The ISO 9001 certification provides the opportunity for scaling. This benefit helps your company as a whole and your employees. Scaling can equate to new customers and more work opportunities. It may also influence how positions grow and expand. Your employees can take on new responsibilities or move up within the company. They’ll feel prideful of their work at your business.
Certification focuses on internal communication on all fronts, ranging from outlining project steps to company policies. More communication allows workers to feel more confident because of increased access and open collaboration.
Placing power in their hands:
Employees work directly with your processes, giving them an advantage in spotting problems. ISO 9001 certification encourages them to speak out on these issues so they can work on a way to solve them.
Setting Goals for the ISO Certification Process
Goal-setting is an important aspect in any workplace and for any employee. Set defined parameters to make ISO 9001 certification worth your time and determine the benefits you want to achieve. You’ll want to consider how you can enhance operations and create objectives.
Ask yourself how you want to apply ISO 9001 — in specific areas or gradually across all processes. Ask yourself what you want to achieve and determine a plan to reach those goals.
Choosing How You Will Get ISO 9001 Certified
Most companies either outsource the ISO 9001 certification process to a qualified consultant or try to do it independently. Other companies try a combination approach. In many cases, outsourcing the ISO 9001 certification process helps reduce the strain on your workflows. You can focus on day-to-day matters at your company while your consultant handles the certification process.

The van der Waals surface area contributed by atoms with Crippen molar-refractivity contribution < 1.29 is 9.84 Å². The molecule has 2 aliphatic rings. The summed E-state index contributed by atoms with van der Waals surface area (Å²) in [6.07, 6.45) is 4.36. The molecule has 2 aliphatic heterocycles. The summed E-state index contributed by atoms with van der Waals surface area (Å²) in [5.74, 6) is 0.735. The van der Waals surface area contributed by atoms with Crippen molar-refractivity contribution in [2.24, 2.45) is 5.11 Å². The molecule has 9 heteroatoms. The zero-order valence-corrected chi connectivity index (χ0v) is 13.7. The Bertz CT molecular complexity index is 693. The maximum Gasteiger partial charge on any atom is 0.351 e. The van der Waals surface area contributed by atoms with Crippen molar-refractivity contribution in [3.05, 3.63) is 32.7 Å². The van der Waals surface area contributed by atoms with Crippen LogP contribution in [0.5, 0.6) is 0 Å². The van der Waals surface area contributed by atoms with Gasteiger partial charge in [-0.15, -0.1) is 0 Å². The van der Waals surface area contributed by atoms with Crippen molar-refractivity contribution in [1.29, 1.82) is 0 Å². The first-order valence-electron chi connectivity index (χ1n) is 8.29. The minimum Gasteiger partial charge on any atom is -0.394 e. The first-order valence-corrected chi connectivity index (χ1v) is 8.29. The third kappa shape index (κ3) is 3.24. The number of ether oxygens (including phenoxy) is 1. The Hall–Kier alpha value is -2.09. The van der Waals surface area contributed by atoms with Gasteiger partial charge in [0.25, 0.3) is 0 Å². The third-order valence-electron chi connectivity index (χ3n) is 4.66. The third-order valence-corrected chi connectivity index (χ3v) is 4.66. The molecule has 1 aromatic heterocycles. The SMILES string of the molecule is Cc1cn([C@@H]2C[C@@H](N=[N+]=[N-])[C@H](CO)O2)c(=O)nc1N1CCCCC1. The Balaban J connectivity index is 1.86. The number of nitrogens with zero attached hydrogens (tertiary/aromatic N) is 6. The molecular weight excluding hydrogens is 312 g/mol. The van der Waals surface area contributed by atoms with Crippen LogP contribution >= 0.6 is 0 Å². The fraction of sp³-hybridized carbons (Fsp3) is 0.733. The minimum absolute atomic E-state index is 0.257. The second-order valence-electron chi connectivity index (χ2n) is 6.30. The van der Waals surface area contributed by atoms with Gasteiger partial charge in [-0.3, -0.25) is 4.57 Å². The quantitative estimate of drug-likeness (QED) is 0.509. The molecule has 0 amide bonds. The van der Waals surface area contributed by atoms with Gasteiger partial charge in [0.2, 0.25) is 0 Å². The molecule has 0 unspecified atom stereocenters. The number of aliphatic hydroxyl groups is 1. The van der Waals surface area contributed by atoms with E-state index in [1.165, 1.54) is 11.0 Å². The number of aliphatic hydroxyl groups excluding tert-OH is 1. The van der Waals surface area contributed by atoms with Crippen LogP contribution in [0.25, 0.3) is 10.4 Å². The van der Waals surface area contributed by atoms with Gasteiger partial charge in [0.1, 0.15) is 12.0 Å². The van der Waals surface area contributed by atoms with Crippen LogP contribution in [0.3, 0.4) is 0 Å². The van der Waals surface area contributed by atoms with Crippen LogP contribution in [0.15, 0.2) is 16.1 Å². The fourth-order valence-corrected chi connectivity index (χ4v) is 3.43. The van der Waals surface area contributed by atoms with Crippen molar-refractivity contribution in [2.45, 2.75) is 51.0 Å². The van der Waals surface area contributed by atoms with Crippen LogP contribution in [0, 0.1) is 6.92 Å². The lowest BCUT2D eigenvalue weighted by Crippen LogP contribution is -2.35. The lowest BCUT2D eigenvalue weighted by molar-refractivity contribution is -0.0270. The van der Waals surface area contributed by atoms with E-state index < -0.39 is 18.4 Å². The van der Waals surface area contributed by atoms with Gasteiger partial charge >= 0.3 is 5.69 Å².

You’ll need to consider your budget, urgency, and staffing to decide which is the right choice. Outsourcing is the way to go if you lack expertise, time, and staffing.
What Are the ISO Certification Steps?
Once you’ve gained support, set goals, and determined your approach, you can start working on the primary steps for certification. Follow the steps below to start getting ISO 9001 certification.
Step 1: Define the Quality Management System
The starting point for ISO 9001 certification is to define how the company appropriately applies the ISO 9001 requirements. As we have mentioned in a previous blog, you must prepare specific documents to determine your company’s QMS. These documents explain how your business uses ISO in a language your managers and employees can understand.
All ISO 9001 certified companies have the following documents in place:
Quality Manual – Describes the overall QMS and how the company applies the ISO 9001 requirements. Typically about 20 – 25 pages for a small company.
Control of Documents Procedure – Explains the process for developing, approving, revising, and maintaining company documentation.
Control of Records Procedure – Defines policies for storing and maintaining company records.
Control of Nonconformance Procedure – Lays out how products or services that do not meet requirements (“nonconforming”) are identified, controlled, and corrected.
Corrective Action Procedure – Explains how you investigate and resolve problems by making necessary changes in company processes.
Preventive Action Procedure – Walks through how you identify and learn to avoid potential problems.